A large number of mills globally offer recycled wool yarn or recycled wool blends.  

India’s Usha Yarns have been recycling for over a decade whilst one of India’s largest yarn mills Geetanjali Woollens (pictured) offers a wool/cotton range made from recycled clothing. 

As the upcycled garments are already dyed, a wide range of colours can be offered without the often chemically-intensive dyeing process. 

Recycled wool - Italy

Traditional Italian yarn producers are also utilising the huge amount of woollen textile waste to close the loop. 

Family business, Manteco, offer a wide range of recycled wool, including GRS (Global Recycling Standard)-certified recycled cashmere, mohair, and alpaca.

Also GRS-certified is Com.i.stra - with its Regenius fabric and yarns made from textile by-products or used clothes without the use of dye. 

Recycled wool - Italy

Traditional Italian yarn producers are also utilising the huge amount of woollen textile waste to close the loop. 

Family business, Manteco, offer a wide range of recycled wool, including GRS (Global Recycling Standard)-certified recycled cashmere, mohair, and alpaca.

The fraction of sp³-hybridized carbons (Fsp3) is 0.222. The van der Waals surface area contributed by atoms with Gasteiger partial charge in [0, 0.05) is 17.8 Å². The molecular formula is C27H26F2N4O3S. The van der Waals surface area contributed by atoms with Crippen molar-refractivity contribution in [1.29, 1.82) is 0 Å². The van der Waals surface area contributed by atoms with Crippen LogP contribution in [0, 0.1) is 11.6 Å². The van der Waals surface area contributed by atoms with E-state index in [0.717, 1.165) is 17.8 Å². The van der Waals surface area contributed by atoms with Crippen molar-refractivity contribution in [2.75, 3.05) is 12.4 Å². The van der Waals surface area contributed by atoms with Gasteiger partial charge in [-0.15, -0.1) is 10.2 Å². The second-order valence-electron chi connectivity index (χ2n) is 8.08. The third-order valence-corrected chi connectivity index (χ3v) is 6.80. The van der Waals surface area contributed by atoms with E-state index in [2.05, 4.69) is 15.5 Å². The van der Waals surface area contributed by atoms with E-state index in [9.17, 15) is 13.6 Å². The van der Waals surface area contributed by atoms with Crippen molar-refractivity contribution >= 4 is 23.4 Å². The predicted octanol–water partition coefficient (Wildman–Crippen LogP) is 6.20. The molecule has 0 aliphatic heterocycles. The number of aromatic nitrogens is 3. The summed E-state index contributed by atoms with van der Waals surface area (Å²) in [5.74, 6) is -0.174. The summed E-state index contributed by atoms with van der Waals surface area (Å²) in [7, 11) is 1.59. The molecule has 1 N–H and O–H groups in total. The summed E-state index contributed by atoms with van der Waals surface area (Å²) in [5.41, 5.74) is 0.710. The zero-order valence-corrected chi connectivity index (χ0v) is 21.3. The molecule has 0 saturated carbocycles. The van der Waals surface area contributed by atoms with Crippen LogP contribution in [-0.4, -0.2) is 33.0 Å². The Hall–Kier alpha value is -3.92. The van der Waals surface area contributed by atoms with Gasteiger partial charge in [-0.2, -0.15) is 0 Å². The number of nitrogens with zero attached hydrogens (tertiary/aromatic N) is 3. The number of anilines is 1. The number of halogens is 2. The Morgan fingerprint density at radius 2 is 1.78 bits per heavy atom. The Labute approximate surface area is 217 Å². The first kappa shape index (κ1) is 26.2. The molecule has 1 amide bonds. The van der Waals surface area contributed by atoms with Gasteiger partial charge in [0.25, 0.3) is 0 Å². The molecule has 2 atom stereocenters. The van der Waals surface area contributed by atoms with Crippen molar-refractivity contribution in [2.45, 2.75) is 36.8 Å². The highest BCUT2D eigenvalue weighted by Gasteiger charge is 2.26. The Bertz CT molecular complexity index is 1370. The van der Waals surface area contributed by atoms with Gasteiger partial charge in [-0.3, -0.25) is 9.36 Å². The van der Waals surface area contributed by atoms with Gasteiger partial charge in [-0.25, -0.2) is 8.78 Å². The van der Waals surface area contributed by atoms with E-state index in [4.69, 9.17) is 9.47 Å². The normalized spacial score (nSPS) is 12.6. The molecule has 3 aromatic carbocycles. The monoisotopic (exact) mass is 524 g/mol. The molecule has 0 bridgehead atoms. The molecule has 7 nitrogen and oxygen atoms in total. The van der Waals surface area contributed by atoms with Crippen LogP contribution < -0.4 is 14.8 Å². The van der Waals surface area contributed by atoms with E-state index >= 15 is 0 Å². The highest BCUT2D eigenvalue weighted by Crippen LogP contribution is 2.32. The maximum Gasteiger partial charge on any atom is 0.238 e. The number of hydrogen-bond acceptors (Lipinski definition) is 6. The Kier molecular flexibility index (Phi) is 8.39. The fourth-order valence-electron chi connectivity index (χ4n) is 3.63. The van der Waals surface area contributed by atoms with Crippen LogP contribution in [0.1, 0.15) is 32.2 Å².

Also GRS-certified is Com.i.stra - with its Regenius fabric and yarns made from textile by-products or used clothes without the use of dye. 

Silky soft blends

Instead of turning to synthetic fibres to achieve a more drapey finish, forward-thinking suppliers blend wool with more sustainable cellulosic fibres to produce fine, luxury fabrics and yarns.  

TeWo from Varvaressos blends merino wool (already a relatively fine, soft fibre) with Lenzing Tencel, for a silky finished product fit for luxury purpose. 

While Woolten from Manteco (pictured) blends recycled wool and Lenzing Tencel for a soft versatile handfeel.

Silky soft blends

Instead of turning to synthetic fibres to achieve a more drapey finish, forward-thinking suppliers blend wool with more sustainable cellulosic fibres to produce fine, luxury fabrics and yarns.  

TeWo from Varvaressos blends merino wool (already a relatively fine, soft fibre) with Lenzing Tencel, for a silky finished product fit for luxury purpose. 

While Woolten from Manteco (pictured) blends recycled wool and Lenzing Tencel for a soft versatile handfeel.

Yak wool - a sustainable alternative to sheep's wool?

After sheep’s wool the most common are cashmere, alpaca, mohair, and camel. These all come with their own sustainability issues deserving deeper analysis regarding switching to or from. 

However one unusual alternative worth considering is yak wool. 

Tengri's Noble Yarns® & Fabrics celebrate an ancient tradition of harvesting wool from the Khangai yak in Mongolia. 

Khangai fibres can be as soft as cashmere, warmer than merino wool, light and breathable, resistant to pilling, water and odours, hypoallergenic, and durable. 

Yak wool - a sustainable alternative to sheep's wool?